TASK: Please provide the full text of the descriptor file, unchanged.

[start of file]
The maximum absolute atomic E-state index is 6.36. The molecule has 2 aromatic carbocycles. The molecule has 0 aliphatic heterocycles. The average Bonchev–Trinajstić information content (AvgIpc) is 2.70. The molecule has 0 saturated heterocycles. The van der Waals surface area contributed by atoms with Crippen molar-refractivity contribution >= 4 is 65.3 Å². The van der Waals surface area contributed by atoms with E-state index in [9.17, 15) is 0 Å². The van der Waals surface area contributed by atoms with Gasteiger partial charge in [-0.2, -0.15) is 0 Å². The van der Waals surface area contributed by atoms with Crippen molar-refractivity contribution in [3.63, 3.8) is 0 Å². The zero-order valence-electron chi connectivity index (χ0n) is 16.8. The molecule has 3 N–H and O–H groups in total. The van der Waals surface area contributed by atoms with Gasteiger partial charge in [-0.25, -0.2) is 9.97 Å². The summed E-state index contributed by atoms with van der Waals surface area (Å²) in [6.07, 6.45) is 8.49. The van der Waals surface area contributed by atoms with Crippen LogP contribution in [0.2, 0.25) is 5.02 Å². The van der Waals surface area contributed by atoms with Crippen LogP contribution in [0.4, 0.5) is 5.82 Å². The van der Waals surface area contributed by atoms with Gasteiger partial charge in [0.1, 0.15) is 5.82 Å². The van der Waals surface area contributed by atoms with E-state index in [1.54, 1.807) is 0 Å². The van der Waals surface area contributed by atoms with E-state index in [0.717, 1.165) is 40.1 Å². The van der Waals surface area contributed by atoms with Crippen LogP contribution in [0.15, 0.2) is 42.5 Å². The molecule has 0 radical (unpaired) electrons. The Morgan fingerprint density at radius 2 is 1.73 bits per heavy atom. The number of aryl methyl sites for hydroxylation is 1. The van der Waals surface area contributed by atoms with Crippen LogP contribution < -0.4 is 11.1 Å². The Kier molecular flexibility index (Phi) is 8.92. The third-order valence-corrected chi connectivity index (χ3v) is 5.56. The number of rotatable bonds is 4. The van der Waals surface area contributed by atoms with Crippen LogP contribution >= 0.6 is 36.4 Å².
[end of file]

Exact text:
The maximum absolute atomic E-state index is 6.36. The molecule has 2 aromatic carbocycles. The molecule has 0 aliphatic heterocycles. The average Bonchev–Trinajstić information content (AvgIpc) is 2.70. The molecule has 0 saturated heterocycles. The van der Waals surface area contributed by atoms with Crippen molar-refractivity contribution >= 4 is 65.3 Å². The van der Waals surface area contributed by atoms with E-state index in [9.17, 15) is 0 Å². The van der Waals surface area contributed by atoms with Gasteiger partial charge in [-0.2, -0.15) is 0 Å². The van der Waals surface area contributed by atoms with Crippen molar-refractivity contribution in [3.63, 3.8) is 0 Å². The zero-order valence-electron chi connectivity index (χ0n) is 16.8. The molecule has 3 N–H and O–H groups in total. The van der Waals surface area contributed by atoms with Gasteiger partial charge in [-0.25, -0.2) is 9.97 Å². The summed E-state index contributed by atoms with van der Waals surface area (Å²) in [6.07, 6.45) is 8.49. The van der Waals surface area contributed by atoms with Crippen LogP contribution in [0.2, 0.25) is 5.02 Å². The van der Waals surface area contributed by atoms with Crippen LogP contribution in [0.4, 0.5) is 5.82 Å². The van der Waals surface area contributed by atoms with Gasteiger partial charge in [0.1, 0.15) is 5.82 Å². The van der Waals surface area contributed by atoms with E-state index in [1.54, 1.807) is 0 Å². The van der Waals surface area contributed by atoms with E-state index in [0.717, 1.165) is 40.1 Å². The van der Waals surface area contributed by atoms with Crippen LogP contribution in [0.15, 0.2) is 42.5 Å². The molecule has 0 radical (unpaired) electrons. The Morgan fingerprint density at radius 2 is 1.73 bits per heavy atom. The number of aryl methyl sites for hydroxylation is 1. The van der Waals surface area contributed by atoms with Crippen LogP contribution < -0.4 is 11.1 Å². The Kier molecular flexibility index (Phi) is 8.92. The third-order valence-corrected chi connectivity index (χ3v) is 5.56. The number of rotatable bonds is 4. The van der Waals surface area contributed by atoms with Crippen LogP contribution >= 0.6 is 36.4 Å².